The rapid spread of the novel coronavirus across multiple countries has prompted many governments to introduce unprecedented measures to slow down the epidemic. This has led to many businesses being shut down temporarily, widespread restrictions on travel and mobility, financial market turmoil, and more. So, how does a small company such as Eco Tiny House handle this unprecedented situation? Botond Szakács, CEO of the company based in Csíkszereda/Miercurea-Ciuc, has a few tips.
Considering that the business model of Eco Tiny House was to sell a properly priced, high-quality product abroad, the country’s lockdown has had an irreversible impact on the company, since their clients – just like everyone else – now think twice before taking out their credit card.
However, as Botond’s strategy was to take pre-orders, the impact of the pandemic hasn’t yet reached the company. Fulfilling orders for the tiny ecological homes takes many months, and when the coronavirus started to spread across the globe, Botond and his management team quickly developed a two-step strategy. First, Eco Tiny House introduced a new product, and second, they strengthened their online presence.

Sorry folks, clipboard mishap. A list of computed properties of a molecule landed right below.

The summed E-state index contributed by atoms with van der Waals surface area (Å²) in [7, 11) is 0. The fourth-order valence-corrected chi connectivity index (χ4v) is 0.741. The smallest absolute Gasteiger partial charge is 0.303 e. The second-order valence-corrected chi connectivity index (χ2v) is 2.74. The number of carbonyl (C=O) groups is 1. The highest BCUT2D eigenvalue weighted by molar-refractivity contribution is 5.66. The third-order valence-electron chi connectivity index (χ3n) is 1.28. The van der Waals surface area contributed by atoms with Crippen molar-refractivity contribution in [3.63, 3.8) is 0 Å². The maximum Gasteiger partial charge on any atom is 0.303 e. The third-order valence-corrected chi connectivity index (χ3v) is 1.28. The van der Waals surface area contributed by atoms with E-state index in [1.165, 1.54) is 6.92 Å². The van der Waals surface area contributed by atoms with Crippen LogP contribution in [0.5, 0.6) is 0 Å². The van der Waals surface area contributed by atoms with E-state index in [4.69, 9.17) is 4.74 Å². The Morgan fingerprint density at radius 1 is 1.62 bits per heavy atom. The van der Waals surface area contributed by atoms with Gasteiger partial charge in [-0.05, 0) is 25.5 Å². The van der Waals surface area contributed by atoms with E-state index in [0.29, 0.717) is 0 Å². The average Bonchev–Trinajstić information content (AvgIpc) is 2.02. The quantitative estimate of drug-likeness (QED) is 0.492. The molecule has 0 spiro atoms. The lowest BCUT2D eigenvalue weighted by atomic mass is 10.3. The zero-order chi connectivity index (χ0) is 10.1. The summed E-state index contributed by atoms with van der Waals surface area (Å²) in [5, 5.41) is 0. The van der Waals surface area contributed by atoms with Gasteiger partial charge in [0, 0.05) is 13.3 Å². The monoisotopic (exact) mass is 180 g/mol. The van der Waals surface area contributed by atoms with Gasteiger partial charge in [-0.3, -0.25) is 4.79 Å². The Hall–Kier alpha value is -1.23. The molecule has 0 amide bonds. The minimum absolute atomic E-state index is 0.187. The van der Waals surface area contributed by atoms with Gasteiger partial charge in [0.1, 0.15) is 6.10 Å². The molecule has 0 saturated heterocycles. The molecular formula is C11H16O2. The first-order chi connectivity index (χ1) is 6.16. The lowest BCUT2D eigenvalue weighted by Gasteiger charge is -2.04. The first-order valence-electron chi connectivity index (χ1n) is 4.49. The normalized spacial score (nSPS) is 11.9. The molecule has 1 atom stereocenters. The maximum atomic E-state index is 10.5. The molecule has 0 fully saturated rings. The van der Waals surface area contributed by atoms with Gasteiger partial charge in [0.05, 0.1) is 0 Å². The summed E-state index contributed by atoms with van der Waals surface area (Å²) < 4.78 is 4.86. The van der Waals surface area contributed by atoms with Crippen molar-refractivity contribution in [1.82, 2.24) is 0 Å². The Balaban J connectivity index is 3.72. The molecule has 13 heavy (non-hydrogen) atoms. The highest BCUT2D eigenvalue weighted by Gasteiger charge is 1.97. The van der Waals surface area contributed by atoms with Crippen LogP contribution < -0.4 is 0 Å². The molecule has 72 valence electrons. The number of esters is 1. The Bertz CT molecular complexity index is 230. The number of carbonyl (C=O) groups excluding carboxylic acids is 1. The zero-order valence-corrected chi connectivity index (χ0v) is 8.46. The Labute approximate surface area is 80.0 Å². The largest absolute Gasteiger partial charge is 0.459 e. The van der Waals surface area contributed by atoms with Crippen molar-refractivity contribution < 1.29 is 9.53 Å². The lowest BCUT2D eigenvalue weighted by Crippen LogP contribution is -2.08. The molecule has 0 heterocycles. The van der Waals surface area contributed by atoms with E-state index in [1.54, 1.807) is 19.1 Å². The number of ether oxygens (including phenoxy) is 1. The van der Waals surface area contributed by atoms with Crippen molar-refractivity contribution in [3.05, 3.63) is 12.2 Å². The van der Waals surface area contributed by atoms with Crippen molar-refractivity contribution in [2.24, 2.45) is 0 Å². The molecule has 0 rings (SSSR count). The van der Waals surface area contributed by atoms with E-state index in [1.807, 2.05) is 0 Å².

“Because people are spending more time at home, they are consuming more media content via TV and the internet. At the moment, we are putting our effort into this,” Botond told Hungarian media portal Maszol.
The new product is a Build-Your-Own Tiny House, which means customers don’t have to pay for the work hours Botond and his team normally spend assembling their ecological refuge; instead, they can do it on their own at their own pace.
Also, since the borders of the country are closed, Botond decided to focus more on the local market, a brave move, as local interest has been much smaller compared to the international market. We have to note here that despite the small size of the refuge, the prices aren’t tiny: They range from EUR 10,990 to EUR 25,500, not including VAT.
The company has also protected its employees: Those returning from abroad had to stay for two weeks in quarantine but continued to work afterward. Also, they have established new hygiene protocols.
Looking forward, Botond is optimistic: “I hope we won’t see a downturn in the long term. We plan to reach our goals set for this year, but we need to work together,” he said.
Title image: The Eco Tiny House team. Image credit: Eco Tiny House